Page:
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  • admin 15:08 on 03/18/2019  

    letch illo online jan 10th money spending 10 dollar noteHave you noticed that self-denial is creeping slowly back into vogue? Oh sure, it’s not yet enough to truly counterbalance our society’s rampant consumerism and it’s often only for a limited time – more Dry January than lifelong teetotallerhood.
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    But it’s interesting to see all the Buy Nothing groups pop up and all the articles about people who gave up buying new clothes for a year and found themselves, or not, in the process.

    When I shared one of those articles on Facebook, a friend added me to a closed group for fashion lovers who want to curb their shopping habits. It’s been fascinating to read about other people’s struggles and goals and share my own.

    While I don’t have a wardrobe full of clothing with the tags still on and I’ve never used Afterpay, a new reverse lay-by system where you buy now and pay later with several direct debits, I’m also not a monk. Like most people, I’ll sometimes buy things I don’t need for a quick pick-me-up.

    However, retail therapy is really anything but. I’ve been reading Curing Affluenza, the new book by n economist Richard Denniss, which I received for Christmas. Denniss distinguishes between materialism – love of things – and consumerism – love of buying new things.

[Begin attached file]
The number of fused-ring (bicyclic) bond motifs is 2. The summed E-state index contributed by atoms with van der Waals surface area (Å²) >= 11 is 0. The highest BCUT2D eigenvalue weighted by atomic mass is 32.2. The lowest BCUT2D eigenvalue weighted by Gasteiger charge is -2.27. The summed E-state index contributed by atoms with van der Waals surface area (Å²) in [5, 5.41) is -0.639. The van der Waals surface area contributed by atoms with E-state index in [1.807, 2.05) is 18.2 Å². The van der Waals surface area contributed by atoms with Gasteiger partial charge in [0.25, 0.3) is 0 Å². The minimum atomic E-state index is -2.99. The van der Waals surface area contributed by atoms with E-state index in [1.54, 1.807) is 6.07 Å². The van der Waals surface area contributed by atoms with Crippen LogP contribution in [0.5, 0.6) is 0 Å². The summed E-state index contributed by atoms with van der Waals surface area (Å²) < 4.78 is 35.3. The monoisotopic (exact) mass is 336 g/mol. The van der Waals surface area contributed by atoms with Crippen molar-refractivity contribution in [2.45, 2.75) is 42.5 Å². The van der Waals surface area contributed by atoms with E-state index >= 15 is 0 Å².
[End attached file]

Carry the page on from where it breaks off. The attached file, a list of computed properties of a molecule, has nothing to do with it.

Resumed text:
Consumerism is the thrill of hunting for a bargain, the quest for the new or unique, or the moment when the shop assistant hands you a new purchase, beautifully wrapped as if it’s a present. At best it can provide only a transient sense of satisfaction, Denniss writes.

    But materialism is deriving satisfaction from what we already own, and caring for and maintaining our belongings. The people in my Facebook group are trying to make that transition, sharing outfit photos entirely composed of clothing they already own, or tips for sewing and repurposing clothing with belts, buttons and crocheted collars.

    Denniss and my Facebook pals share a desire to help the environment: the group’s thread on ethical fashion brands is one of the most popular. Saving money is another common goal, but I’ve picked up on something else too – a sense that people are curbing spending to find meaning and contentment. In fact, the latest research suggests they’re on the right track.